Run #1: 8.24 Mbps Down, 0.33 Mbps Up
Run #2: 9.47 Mbps Down, 0.4 Mbps Up
Run #3: 7.99 Mbps Down, 0.4 Mbps Up
Run #4: 8.22 Mbps Down, 0.26 Mbps Up
Averages: 8.48 Mbps Down, 0.35 Mbps Up
As you can see, the download speeds are way better (more than ten times better!) with Exede12, but the upload speeds – not so much. However, download speeds affect your perceived experience far more than upload speeds.
I have to say that the speeds as measured by InternetFrog (in the test runs above) do not match the promised speeds – but I didn’t expect them to. Having experienced satellite services before, that “up to” phrase in their advertising is something they take very seriously. Having said that, I did do spot checks during the afternoon, and have seen a few random tests with much higher speeds. I just ran the InternetFrog mobile test on my iPad, and got speeds of 12.65 / 0.85 and 16.11 / 0.86 in consecutive tests, for instance. So all such testing should be taken with a grain of salt, and you will get different results on different testing sites and on different devices. And I should note that some runs do exceed the promised 12 Mbps speeds, so they’ve already fulfilled their contract – something HughesNet failed to do.
Subjectively, browsing is much, much faster with Exede12. You can actually watch a video without waiting for it to start and stop. Pages on many sites just appear on the screen, rather than “painting”. There is always going to be a bit of time when your page request goes out to the internet, and gets processed and sent back. This system helps a whole lot with the “sent back” part of that equation.
I do have one nit. The Exede12 modem has a series of four blue LED’s on the front that, in normal operation, sit there and blink on and off. When the room is dark, that is going to be very annoying. A bit of duct tape may be in order…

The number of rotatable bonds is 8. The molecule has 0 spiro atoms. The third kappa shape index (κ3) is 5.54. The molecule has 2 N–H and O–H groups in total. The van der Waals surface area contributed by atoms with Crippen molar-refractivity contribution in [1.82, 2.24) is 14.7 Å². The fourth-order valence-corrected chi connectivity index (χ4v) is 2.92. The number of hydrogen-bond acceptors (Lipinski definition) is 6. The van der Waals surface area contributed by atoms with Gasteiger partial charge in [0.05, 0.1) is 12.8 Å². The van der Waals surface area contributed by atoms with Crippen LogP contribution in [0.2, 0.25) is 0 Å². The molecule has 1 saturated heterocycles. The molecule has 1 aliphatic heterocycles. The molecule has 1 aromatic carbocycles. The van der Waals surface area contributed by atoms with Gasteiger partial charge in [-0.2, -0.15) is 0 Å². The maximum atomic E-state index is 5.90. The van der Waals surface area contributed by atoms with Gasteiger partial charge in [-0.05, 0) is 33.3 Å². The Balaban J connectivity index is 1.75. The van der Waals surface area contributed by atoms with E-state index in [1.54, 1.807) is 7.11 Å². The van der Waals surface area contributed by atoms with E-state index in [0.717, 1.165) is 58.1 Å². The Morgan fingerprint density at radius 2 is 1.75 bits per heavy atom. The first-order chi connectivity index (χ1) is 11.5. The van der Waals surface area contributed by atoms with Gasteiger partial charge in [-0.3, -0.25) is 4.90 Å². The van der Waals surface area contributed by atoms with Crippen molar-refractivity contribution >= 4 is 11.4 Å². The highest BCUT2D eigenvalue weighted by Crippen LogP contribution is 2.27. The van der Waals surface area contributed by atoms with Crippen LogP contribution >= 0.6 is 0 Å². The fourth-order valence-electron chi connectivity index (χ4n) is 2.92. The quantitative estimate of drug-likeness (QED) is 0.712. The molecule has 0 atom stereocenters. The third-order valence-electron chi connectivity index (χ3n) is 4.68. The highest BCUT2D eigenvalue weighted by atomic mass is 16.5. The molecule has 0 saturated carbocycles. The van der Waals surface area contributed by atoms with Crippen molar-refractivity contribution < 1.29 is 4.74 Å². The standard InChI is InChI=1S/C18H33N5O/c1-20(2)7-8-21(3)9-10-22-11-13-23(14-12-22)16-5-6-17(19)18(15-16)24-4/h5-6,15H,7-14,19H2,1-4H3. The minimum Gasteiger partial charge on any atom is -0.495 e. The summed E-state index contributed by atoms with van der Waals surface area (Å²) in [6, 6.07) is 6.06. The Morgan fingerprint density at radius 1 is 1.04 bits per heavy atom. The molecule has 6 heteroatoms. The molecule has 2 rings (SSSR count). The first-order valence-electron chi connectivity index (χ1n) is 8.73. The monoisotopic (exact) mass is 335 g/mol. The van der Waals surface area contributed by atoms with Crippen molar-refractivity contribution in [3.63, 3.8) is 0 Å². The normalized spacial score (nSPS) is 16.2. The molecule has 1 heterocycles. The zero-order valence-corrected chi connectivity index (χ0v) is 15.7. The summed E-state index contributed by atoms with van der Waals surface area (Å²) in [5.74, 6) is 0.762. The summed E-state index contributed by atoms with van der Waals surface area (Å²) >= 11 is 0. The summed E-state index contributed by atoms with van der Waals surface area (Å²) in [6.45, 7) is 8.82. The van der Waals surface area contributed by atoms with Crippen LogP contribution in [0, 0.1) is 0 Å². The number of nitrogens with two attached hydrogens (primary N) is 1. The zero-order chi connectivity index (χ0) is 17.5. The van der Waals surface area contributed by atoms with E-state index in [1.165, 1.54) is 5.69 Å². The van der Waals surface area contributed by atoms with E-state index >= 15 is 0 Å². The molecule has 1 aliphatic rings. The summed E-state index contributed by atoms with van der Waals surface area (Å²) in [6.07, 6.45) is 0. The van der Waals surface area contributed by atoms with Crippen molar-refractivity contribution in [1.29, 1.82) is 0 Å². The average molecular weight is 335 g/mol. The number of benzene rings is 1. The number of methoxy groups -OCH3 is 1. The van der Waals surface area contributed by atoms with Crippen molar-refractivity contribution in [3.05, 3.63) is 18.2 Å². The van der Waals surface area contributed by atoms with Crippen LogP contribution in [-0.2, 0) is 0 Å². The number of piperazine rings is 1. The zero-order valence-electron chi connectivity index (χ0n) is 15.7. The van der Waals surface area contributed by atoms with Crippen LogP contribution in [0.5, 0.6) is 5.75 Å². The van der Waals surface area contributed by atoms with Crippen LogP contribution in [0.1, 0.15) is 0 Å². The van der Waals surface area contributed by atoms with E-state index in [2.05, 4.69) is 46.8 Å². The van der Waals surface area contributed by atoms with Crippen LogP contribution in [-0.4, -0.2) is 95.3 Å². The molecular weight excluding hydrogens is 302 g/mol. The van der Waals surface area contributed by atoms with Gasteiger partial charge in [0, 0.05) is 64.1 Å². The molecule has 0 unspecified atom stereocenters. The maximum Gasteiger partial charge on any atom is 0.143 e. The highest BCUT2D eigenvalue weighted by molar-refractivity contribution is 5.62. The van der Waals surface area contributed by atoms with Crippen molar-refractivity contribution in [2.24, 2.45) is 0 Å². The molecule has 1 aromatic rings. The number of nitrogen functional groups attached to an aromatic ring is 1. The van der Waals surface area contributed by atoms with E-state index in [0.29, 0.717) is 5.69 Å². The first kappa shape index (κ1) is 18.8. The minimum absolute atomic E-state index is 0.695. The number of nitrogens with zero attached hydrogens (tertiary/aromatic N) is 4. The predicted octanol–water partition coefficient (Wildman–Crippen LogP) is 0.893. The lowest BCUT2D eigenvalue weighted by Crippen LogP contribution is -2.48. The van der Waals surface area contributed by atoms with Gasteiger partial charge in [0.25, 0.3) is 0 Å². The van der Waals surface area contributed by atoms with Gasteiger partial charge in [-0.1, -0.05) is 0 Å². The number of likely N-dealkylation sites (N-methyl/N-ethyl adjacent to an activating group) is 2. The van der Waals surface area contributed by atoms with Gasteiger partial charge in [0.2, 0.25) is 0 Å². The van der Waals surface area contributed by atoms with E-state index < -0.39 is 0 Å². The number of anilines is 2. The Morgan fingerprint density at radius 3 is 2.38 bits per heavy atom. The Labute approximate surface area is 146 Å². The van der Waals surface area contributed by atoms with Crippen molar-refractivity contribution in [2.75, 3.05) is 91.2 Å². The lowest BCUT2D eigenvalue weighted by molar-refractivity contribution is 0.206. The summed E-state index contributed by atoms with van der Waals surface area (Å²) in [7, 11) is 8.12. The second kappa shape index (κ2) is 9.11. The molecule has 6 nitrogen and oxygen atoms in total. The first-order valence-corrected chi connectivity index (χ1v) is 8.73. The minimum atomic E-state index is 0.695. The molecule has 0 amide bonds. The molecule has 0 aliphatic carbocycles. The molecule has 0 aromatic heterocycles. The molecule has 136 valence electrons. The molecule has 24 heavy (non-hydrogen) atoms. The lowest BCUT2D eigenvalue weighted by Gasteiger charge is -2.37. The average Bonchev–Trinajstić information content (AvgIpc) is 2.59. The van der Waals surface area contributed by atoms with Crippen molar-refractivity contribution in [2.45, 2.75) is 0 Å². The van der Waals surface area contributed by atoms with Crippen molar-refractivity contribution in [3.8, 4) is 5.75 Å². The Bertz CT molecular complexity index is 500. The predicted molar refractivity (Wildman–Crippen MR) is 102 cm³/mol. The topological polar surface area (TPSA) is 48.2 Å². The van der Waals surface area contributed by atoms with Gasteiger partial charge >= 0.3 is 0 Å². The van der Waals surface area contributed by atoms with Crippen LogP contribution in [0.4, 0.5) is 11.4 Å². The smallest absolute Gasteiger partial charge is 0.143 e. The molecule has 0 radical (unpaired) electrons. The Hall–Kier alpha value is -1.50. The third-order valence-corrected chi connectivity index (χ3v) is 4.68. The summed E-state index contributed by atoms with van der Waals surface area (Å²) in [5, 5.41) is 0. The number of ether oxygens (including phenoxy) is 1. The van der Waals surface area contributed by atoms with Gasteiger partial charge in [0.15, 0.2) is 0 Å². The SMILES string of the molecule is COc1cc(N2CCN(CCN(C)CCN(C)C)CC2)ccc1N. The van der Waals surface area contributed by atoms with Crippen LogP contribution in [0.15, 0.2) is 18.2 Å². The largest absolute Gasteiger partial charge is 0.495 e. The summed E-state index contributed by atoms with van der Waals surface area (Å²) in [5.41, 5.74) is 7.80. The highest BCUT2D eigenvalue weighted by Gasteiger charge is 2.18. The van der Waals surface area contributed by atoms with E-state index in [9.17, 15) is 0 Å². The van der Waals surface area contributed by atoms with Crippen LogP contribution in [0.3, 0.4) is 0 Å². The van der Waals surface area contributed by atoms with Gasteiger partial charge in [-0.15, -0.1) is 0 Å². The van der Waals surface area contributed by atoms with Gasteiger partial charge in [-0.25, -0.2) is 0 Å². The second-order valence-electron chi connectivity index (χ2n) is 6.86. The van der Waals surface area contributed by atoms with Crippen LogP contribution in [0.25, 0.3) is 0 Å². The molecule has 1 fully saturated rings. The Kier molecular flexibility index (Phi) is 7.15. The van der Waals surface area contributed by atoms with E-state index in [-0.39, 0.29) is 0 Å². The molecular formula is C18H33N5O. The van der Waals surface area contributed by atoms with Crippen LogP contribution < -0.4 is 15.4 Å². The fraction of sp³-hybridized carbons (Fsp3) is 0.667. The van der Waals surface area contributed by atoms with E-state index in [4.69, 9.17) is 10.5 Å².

I had been holding off on an operating system update, knowing Exede12 was coming, so I ran OS X software update. The file size was 1.36 GB, and it downloaded in 12 minutes. This calculates out to 15.5 Mbps download speed (for a single file download). This is actually a better test of the system performance than the speed tests above, because once the file starts downloading, you are pretty much testing pure download performance.
This identical operation on the Verizon system would have taken something over two hours, by past experience.
The download speeds on Exede12 are consistently an order of magnitude better than I have experienced on any other system. I am a happy camper.
One other thing. Kudos to the folks at Arc Satellite Services, who were nice, polite, and professional. If you are in East Texas and interested in Exede12, call them at 903-663-1390 and tell Mallory, who handled my many phone calls, that Brian said howdy. Good people, there. 
 With HughesNet, advertised at 1.5 mbps downloads, we averaged around 800 mbps; and never saw the 1.5 mbps advertised. False advertising, in my opinion, and it really seriously ticked me off, charging me for more than I was getting. I cancelled their contract after a few months and went to Verizon 3G. Before HughesNet, we were on StarBand, and DirecPC (which became HughesNet). We have WildBlue at work, so I am familiar with it, as well.
 At least, here at our home.
 The Verizon plan we are on limits us to 5 GB per device, and we have two of the devices. I’ll be canceling these, as their contracts are fulfilled – soon. Which will totally offset the cost of Exede12.
 The author received no compensation or consideration for this plug.